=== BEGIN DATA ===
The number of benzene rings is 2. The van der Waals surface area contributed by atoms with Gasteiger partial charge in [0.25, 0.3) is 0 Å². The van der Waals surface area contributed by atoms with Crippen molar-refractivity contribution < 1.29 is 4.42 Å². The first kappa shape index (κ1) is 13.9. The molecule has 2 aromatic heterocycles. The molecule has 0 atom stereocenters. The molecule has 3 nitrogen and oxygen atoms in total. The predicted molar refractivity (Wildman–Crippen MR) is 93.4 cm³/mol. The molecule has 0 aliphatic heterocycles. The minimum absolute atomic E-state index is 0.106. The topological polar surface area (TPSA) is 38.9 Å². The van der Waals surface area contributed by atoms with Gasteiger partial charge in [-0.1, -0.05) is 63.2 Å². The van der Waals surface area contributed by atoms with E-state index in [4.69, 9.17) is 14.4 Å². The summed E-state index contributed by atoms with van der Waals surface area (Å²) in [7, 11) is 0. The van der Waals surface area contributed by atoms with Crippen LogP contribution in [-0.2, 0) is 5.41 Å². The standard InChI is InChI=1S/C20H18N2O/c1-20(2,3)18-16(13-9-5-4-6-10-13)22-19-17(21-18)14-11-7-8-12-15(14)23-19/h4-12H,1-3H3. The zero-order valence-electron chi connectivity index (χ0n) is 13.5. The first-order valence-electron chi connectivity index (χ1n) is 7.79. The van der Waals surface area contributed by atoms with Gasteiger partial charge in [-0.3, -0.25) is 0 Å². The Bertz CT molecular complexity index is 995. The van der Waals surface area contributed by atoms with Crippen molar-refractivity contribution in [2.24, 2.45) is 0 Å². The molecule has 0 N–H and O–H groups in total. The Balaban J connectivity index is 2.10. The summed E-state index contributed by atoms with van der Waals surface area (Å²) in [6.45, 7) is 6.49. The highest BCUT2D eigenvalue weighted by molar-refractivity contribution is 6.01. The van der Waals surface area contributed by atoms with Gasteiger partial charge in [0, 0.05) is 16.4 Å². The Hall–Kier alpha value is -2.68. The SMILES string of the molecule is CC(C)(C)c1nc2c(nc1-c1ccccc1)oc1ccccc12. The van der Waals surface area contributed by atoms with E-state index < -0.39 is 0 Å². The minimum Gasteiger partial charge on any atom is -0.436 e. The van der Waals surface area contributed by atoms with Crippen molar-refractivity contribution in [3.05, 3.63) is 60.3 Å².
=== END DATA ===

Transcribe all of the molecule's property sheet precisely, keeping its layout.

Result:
The number of benzene rings is 2. The van der Waals surface area contributed by atoms with Gasteiger partial charge in [0.25, 0.3) is 0 Å². The van der Waals surface area contributed by atoms with Crippen molar-refractivity contribution < 1.29 is 4.42 Å². The first kappa shape index (κ1) is 13.9. The molecule has 2 aromatic heterocycles. The molecule has 0 atom stereocenters. The molecule has 3 nitrogen and oxygen atoms in total. The predicted molar refractivity (Wildman–Crippen MR) is 93.4 cm³/mol. The molecule has 0 aliphatic heterocycles. The minimum absolute atomic E-state index is 0.106. The topological polar surface area (TPSA) is 38.9 Å². The van der Waals surface area contributed by atoms with Gasteiger partial charge in [-0.1, -0.05) is 63.2 Å². The van der Waals surface area contributed by atoms with E-state index in [4.69, 9.17) is 14.4 Å². The summed E-state index contributed by atoms with van der Waals surface area (Å²) in [7, 11) is 0. The van der Waals surface area contributed by atoms with Crippen LogP contribution in [-0.2, 0) is 5.41 Å². The standard InChI is InChI=1S/C20H18N2O/c1-20(2,3)18-16(13-9-5-4-6-10-13)22-19-17(21-18)14-11-7-8-12-15(14)23-19/h4-12H,1-3H3. The zero-order valence-electron chi connectivity index (χ0n) is 13.5. The first-order valence-electron chi connectivity index (χ1n) is 7.79. The van der Waals surface area contributed by atoms with Gasteiger partial charge in [-0.3, -0.25) is 0 Å². The Bertz CT molecular complexity index is 995. The van der Waals surface area contributed by atoms with Crippen molar-refractivity contribution in [2.24, 2.45) is 0 Å². The molecule has 0 N–H and O–H groups in total. The Balaban J connectivity index is 2.10. The summed E-state index contributed by atoms with van der Waals surface area (Å²) in [6.45, 7) is 6.49. The highest BCUT2D eigenvalue weighted by molar-refractivity contribution is 6.01. The van der Waals surface area contributed by atoms with Gasteiger partial charge in [0, 0.05) is 16.4 Å². The Hall–Kier alpha value is -2.68. The SMILES string of the molecule is CC(C)(C)c1nc2c(nc1-c1ccccc1)oc1ccccc12. The van der Waals surface area contributed by atoms with E-state index < -0.39 is 0 Å². The minimum Gasteiger partial charge on any atom is -0.436 e. The van der Waals surface area contributed by atoms with Crippen molar-refractivity contribution in [3.05, 3.63) is 60.3 Å².